Picking on aliens not alien enough is a common pastime among people with a bone to chew when it comes to science fiction. Certainly not the last, but the most recent (that I know of) is Neil deGrasse Tyson, who just like all the others think aliens have to lack faces, an even set of limbs, etc, to be alien enough to qualify as aliens.
My problem with this is most of the film or book alien aren’t there as true aliens. Anyone thinking that doesn’t understand the basic premise of science fiction. At all.
True, some aliens are there to be 1000% ALIEN. Alien (the film) itself is a point in case. The Crystalline Entity, of Star Trek fame, is another. But they are fairly few, and in most cases they are symbols of Evil, or at the very least the truly undecipherable. But the wast majority are humanoid, seductively similar to us. And the ‘seductively’ part is the important one. Because it is in the way the ALMOST like us actually differ, and how we handle this, that forms the backbone of many a science fiction story. And in this it isn’t a story about foreign planets and peoples, but about us – humanity – and how we handle change, and how we interact /or not/ with people different from ourselves. Science fiction in this sense is a looking glass or a mirror, reflecting our own behaviours and customs, forming an arena for inspection and criticism, for questioning certain behaviours and world-views.
In these stories the aliens has to be reasonably humanoid or the point of it all is lost, or at least buried deep enough for it not to get through to the majority of the readers/viewers.
In this light it is totally reasonable for the atevi (Foreigner/Cherryh) to be humanoid in general appearance, just like the mri (Faded Sun/Cherryh), or the ferengi or the klingon or the andorians (Star Trek) or the Na’vi (Avatar). Just to name a few.
Picking on unalien aliens is thus so far besides the point a gas giant can pass through the resulting void. If doing it makes you happy – please continue, but don’t expect to be taken seriously by anyone.
When analysing why I favour certain fictional characters over others I have come to realise an important factor is their struggle with what in a sciencefictional framework could be dubbed species identity.
It didn’t take me long to realise, some fifteen plus years ago, that it was the driving factor behind my liking of the Data character, on Star Trek TNG. Granted, he is not human at all, technically speaking, but it wasn’t hard to identify with his ongoing struggle to understand what is human – growing up, being grown up, even, is an ongoing battle against the oddness of the self as related to the rest of the society in which it exists and we are endlessly defining an redefining our selves against the cultural context that surrounds us.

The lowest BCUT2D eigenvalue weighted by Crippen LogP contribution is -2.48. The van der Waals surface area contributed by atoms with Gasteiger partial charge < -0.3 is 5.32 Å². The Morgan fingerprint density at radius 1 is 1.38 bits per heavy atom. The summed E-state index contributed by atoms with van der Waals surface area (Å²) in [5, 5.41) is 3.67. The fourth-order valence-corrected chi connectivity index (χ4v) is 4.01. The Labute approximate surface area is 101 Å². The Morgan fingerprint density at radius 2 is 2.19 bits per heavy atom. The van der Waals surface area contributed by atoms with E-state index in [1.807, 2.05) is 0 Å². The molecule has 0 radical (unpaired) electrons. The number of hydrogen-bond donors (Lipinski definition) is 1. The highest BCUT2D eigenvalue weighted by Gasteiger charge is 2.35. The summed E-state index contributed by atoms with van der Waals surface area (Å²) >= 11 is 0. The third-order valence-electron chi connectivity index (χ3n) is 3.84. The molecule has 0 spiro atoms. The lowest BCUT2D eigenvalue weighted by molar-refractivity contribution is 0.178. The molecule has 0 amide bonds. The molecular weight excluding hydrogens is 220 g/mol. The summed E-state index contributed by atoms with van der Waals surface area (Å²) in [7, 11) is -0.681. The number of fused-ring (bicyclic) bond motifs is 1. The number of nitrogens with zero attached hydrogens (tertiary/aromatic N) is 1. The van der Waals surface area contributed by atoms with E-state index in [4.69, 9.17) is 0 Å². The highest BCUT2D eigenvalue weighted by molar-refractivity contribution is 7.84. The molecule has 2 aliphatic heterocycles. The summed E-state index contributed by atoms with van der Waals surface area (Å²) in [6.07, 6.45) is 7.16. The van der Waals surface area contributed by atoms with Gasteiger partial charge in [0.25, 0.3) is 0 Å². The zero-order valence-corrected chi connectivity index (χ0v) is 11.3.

Ultimately Data can’t win his battle, because so can’t we. The only reasonable way is to surrender, to embrace that which makes the self different, to use that difference as a strength. Because if we don’t we become identical and as diversity is part of what drives evolution and development the lack of diversity would also be the end of humanity as we know it.
To be mostly human is the most human trait of all.
Every now and then a spam or three is caught in the filter. I find most of them incredibly… incredible. Do they think I’m a total moron?
Like this – someone with a screen name like “How To Make Loads of Cash In No Time” or “I Just Lost 30 Pounds” wants to leave a comment like “Interesting point, I’ve been pondering this issue too, thanks for posting” to a post which is a REVIEW!
So, OK – which point exactly did you think interesting? And what really is this issue you are talking about?
When the same comment is then left to yet another review, some days later, there’s no discussion – I know you’re a spammer.
Life would be so much more fun if you just spent your energies on something worthwhile, instead of pestering the rest of us.
Spammers reminds me of a guy I encountered at a party ages ago (18 or so years, actually, but it’s practically the same thing) who asked ever girl he met if they wanted to get laid, now, by him. Nine of out of ten hit him in the face, but the tenth took his offer.
Woe the stupidity of humankind.
In my kitchen a window is set aside for fresh herbs. During winter most of them dies – it’s simply too cold and too dark for them, and they wilt to death. The sage usually survives. It’s sturdy. Since some months back a small spider lives in the sage plant. Of course this means I cannot use the sage, but it doesn’t matter. While I like the spice right now it’s more relevant as the habitat for another living thing.
I have not tried to classify the spider. It’s maybe 5 millimetres long, and in it’s usual position it’s maybe 2 millimetres across. It resembles a wilted leave, or a fragment of wilted grass. It’s so small and so unassuming – well camouflaged! – that I’ve had no luck getting it to show on a photograph.
This is part of why I keep it. I’m fascinated by nature and how evolution works to promote creatures like this. I have no idea how it survives. The kitchen is notoriously bereft of flies and other small insects that would be in it’s range, and I have trashed it’s net at times. But it keeps turning up, again and again and again. In a way it’s very human – resilient bordering on obnoxious.
A reminder of the superficiality of humans and human motives, maybe.